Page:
Sylvia Fowles posted 21 points and 12 rebounds for her SEC-record 85th career double-double, leading LSU past No. 1 seed North Carolina, 56-50, in New Orleans. But with all due respect to the Lady Tigers' star -- whose team advanced to its fifth consecutive Final Four -- Stanford's Candice Wiggins gets the call. The senior scored 41 points on Monday to lead the Cardinal past Maryland, 98-87, and to its first Final Four since 1997. But Wiggins -- as reported by ESPN researcher Brett Edgerton -- also became the first player to post a pair of 40-point games in the NCAA tournament (she netted 44 points -- the third-best single-game effort in NCAA tournament history -- vs. UTEP in the second round). Even better, Wiggins is the only player to have multiple 40-point performances for her career in the tournament. Only eight other players have scored at least 40 points in an NCAA tournament game, which Wiggins has now done twice in three games. … And Candice -- we loved your postgame interview. Don't ever apologize for that unbridled emotion. -- ESPN.com

LSU knocks off No. 1 seed North Carolina

Offensive juggernaut Carolina held to season low

NEW ORLEANS -- North Carolina's 50 points in its loss to LSU on Monday was the fewest the Tar Heels have scored this season -- by far.

Their previous low was 71 points against UConn on Jan. 21 -- which also happens to be the last time North Carolina lost before falling in the regional final.

"We played like -- excuse my language -- like (expletive) on offense," UNC's Erlana Larkins said, using what little kids sometimes refer to as the "s-word." We can't print it here, but we trust you can guess.

"We didn't move the ball like we were supposed to. At times we did a great job getting LaToya [Pringle] the ball inside, but for the most part, we did not move. We stood still."

Pringle said, "I agree. It wasn't necessarily their defense. We played against great defense in the ACC, but I just feel like it was us not moving on offense. We didn't move as fluidly as we usually do. I don't know what contributed to that."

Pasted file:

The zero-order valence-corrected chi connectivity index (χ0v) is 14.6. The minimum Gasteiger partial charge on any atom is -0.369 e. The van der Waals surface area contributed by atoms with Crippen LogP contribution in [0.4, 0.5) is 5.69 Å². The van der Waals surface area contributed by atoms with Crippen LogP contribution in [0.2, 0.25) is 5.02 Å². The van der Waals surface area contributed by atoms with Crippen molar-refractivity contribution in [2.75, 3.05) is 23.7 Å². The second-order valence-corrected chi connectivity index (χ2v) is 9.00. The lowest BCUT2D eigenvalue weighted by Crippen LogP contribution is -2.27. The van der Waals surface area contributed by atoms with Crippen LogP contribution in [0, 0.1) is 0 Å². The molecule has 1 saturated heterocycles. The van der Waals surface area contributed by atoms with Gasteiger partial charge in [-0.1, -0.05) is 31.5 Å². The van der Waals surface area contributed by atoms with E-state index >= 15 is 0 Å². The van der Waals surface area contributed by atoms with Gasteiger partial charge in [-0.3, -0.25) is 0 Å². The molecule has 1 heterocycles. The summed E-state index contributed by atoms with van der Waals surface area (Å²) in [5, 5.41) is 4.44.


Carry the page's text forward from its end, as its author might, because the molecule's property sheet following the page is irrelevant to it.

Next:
LSU knew, however. It really was the defense.

"I think it's the best we've played all year," LSU's Sylvia Fowles said of her squad's defense. "We were focused and ready for everything they threw at us."

And Erica White said, "I think our defense in this game last year was excellent, and this team is a veteran group."

She was referring to the effort last season in the Elite Eight, when LSU also held UConn to the same amount of points as it did Carolina on Monday. LSU won that game 73-50, and another thing that was similar was how dominant Fowles was.

Against UConn in the Fresno Regional final, she had 23 points, 15 rebounds and six blocked shots. Monday, she had 21 points, 12 rebounds and five blocks.

"I thought Sylvia was outstanding," said LSU coach Van Chancellor, whose team committed just 14 turnovers. "She was tremendous on Larkins; she held her to five points.

"I told [the players] that if we didn't turn the ball over more than 15 times, that was the first key, because that fuels their offense. And I thought their offensive rebounding did not hurt us."
-- Mechelle Voepel

Candice Wiggins gets emotional over win

A little research goes a long way